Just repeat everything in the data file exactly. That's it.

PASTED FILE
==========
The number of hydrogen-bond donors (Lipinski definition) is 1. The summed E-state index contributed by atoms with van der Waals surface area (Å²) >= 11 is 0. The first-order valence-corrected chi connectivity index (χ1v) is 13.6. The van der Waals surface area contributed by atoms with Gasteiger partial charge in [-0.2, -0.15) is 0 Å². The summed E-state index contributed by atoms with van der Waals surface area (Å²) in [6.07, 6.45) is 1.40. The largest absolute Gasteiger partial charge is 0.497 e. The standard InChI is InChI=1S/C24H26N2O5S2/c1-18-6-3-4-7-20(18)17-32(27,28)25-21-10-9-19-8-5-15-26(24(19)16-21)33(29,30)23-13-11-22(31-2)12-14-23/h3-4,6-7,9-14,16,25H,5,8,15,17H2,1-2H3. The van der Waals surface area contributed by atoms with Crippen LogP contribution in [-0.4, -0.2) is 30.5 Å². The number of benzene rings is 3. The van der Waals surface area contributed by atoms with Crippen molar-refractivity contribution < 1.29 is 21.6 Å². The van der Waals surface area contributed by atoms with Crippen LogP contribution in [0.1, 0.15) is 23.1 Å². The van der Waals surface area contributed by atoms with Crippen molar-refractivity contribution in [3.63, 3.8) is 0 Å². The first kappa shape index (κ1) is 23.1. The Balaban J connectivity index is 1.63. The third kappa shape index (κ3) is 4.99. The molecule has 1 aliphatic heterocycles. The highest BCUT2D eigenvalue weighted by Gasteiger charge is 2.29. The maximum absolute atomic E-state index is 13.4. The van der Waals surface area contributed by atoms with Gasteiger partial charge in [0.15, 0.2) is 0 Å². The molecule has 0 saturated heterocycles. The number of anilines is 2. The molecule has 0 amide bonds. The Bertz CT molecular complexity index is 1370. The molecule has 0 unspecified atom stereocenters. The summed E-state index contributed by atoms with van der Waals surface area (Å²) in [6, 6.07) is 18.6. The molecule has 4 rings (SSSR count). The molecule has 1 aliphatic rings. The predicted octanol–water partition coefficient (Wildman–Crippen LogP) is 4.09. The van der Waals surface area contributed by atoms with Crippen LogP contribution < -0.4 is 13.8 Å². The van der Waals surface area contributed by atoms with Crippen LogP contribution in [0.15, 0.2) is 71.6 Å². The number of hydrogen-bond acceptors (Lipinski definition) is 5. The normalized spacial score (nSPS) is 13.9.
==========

The number of hydrogen-bond donors (Lipinski definition) is 1. The summed E-state index contributed by atoms with van der Waals surface area (Å²) >= 11 is 0. The first-order valence-corrected chi connectivity index (χ1v) is 13.6. The van der Waals surface area contributed by atoms with Gasteiger partial charge in [-0.2, -0.15) is 0 Å². The summed E-state index contributed by atoms with van der Waals surface area (Å²) in [6.07, 6.45) is 1.40. The largest absolute Gasteiger partial charge is 0.497 e. The standard InChI is InChI=1S/C24H26N2O5S2/c1-18-6-3-4-7-20(18)17-32(27,28)25-21-10-9-19-8-5-15-26(24(19)16-21)33(29,30)23-13-11-22(31-2)12-14-23/h3-4,6-7,9-14,16,25H,5,8,15,17H2,1-2H3. The van der Waals surface area contributed by atoms with Crippen LogP contribution in [-0.4, -0.2) is 30.5 Å². The number of benzene rings is 3. The van der Waals surface area contributed by atoms with Crippen molar-refractivity contribution < 1.29 is 21.6 Å². The van der Waals surface area contributed by atoms with Crippen LogP contribution in [0.1, 0.15) is 23.1 Å². The van der Waals surface area contributed by atoms with Crippen molar-refractivity contribution in [3.63, 3.8) is 0 Å². The first kappa shape index (κ1) is 23.1. The Balaban J connectivity index is 1.63. The third kappa shape index (κ3) is 4.99. The molecule has 1 aliphatic heterocycles. The highest BCUT2D eigenvalue weighted by Gasteiger charge is 2.29. The maximum absolute atomic E-state index is 13.4. The van der Waals surface area contributed by atoms with Gasteiger partial charge in [0.15, 0.2) is 0 Å². The molecule has 0 saturated heterocycles. The number of anilines is 2. The molecule has 0 amide bonds. The Bertz CT molecular complexity index is 1370. The molecule has 0 unspecified atom stereocenters. The summed E-state index contributed by atoms with van der Waals surface area (Å²) in [6, 6.07) is 18.6. The molecule has 4 rings (SSSR count). The molecule has 1 aliphatic rings. The predicted octanol–water partition coefficient (Wildman–Crippen LogP) is 4.09. The van der Waals surface area contributed by atoms with Crippen LogP contribution < -0.4 is 13.8 Å². The van der Waals surface area contributed by atoms with Crippen LogP contribution in [0.15, 0.2) is 71.6 Å². The number of hydrogen-bond acceptors (Lipinski definition) is 5. The normalized spacial score (nSPS) is 13.9.